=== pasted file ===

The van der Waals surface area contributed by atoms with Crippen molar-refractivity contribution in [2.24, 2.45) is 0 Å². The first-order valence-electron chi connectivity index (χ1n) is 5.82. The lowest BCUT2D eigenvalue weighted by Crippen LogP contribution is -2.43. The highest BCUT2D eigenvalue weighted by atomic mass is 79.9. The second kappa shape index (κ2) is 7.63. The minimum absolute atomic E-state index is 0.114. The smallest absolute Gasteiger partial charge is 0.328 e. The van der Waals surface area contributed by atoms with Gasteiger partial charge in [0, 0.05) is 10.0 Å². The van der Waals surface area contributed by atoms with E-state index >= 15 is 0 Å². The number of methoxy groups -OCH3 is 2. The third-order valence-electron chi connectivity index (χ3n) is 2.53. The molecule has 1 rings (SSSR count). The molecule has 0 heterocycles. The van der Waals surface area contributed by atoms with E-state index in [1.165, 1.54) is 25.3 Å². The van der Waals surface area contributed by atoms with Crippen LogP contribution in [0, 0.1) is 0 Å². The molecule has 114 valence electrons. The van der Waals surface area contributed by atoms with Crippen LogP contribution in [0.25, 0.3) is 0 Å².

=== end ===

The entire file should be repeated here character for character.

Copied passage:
The van der Waals surface area contributed by atoms with Crippen molar-refractivity contribution in [2.24, 2.45) is 0 Å². The first-order valence-electron chi connectivity index (χ1n) is 5.82. The lowest BCUT2D eigenvalue weighted by Crippen LogP contribution is -2.43. The highest BCUT2D eigenvalue weighted by atomic mass is 79.9. The second kappa shape index (κ2) is 7.63. The minimum absolute atomic E-state index is 0.114. The smallest absolute Gasteiger partial charge is 0.328 e. The van der Waals surface area contributed by atoms with Gasteiger partial charge in [0, 0.05) is 10.0 Å². The van der Waals surface area contributed by atoms with E-state index >= 15 is 0 Å². The number of methoxy groups -OCH3 is 2. The third-order valence-electron chi connectivity index (χ3n) is 2.53. The molecule has 1 rings (SSSR count). The molecule has 0 heterocycles. The van der Waals surface area contributed by atoms with E-state index in [1.165, 1.54) is 25.3 Å². The van der Waals surface area contributed by atoms with Crippen LogP contribution in [0, 0.1) is 0 Å². The molecule has 114 valence electrons. The van der Waals surface area contributed by atoms with Crippen LogP contribution in [0.25, 0.3) is 0 Å².